How do you know? There are many Mexican businessmen in this country legally and doing productive work.

Legally is a different story. I am not referring to people who obey laws and work.

My boyfriend's father came here illegally, educated himself, became and engineer and obtained his citizenship.

Do you think he is typical of the people who come here illegally?

I don't think they are racists; however, I think some of their comments are and I don't think they even realize it which is why I urged them to read or reread Rand's essay to further educate themselves.

I have read the essay a number of times and do not see it. Could you explain what in particular they said is racist?

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I have read the essay a number of times and do not see it. Could you explain what in particular they said is racist?

See post number 36...I already did. And yes, most people that I know that have come to the US illegally are very hard- working, law-abiding citizens who are productive and make efforts to become legal. Unfortunately, the process is an immoral crock of shit so they give up and just do what it takes to get by for as long as they can.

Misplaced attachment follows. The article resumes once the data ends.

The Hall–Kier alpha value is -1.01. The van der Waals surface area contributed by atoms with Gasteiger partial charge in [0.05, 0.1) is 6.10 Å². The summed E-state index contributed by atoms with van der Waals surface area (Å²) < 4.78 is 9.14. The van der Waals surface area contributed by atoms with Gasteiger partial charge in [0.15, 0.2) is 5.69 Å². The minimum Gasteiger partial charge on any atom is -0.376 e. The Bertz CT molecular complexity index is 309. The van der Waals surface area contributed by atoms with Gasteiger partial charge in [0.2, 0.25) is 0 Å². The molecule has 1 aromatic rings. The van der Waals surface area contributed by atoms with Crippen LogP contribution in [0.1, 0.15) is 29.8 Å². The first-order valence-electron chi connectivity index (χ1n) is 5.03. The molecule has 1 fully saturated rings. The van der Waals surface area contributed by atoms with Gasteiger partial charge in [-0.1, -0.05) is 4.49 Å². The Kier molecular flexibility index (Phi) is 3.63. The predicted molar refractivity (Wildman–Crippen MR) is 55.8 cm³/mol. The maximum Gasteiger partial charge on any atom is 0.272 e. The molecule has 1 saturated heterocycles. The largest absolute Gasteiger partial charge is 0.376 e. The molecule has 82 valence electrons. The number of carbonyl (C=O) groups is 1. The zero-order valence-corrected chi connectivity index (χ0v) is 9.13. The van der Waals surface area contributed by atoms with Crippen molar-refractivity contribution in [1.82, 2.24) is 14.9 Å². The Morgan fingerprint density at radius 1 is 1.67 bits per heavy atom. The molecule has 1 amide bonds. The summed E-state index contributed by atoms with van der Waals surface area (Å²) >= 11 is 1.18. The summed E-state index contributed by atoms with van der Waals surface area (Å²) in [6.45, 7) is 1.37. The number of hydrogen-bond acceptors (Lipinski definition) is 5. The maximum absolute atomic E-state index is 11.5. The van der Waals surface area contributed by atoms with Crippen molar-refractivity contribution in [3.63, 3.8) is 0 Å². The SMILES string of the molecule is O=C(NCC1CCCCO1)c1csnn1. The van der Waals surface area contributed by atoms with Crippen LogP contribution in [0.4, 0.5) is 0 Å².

I'm simply not sure what point you all are trying to make. Anyone that wishes to come into this country should be able to (provided they're not violating other's rights.) Why some of you want to prevent certain people from coming because of their country of origin, educational level, job skills, etc., is nothing but pure tribalism and I can't even believe I'm having to argue this point. Take it to the debate forum!

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Your country is still the most free in the world. Why it would be mostly the moochers and not freedom lovers?

Because evil feeds on good. If a country is full of moochers, they can't all feed on the few productive members of society. They will have to come to a country that still produces, or die feeding on each other. Evil doesn't survive on its own (by definition, it is contrary to what life requires: production).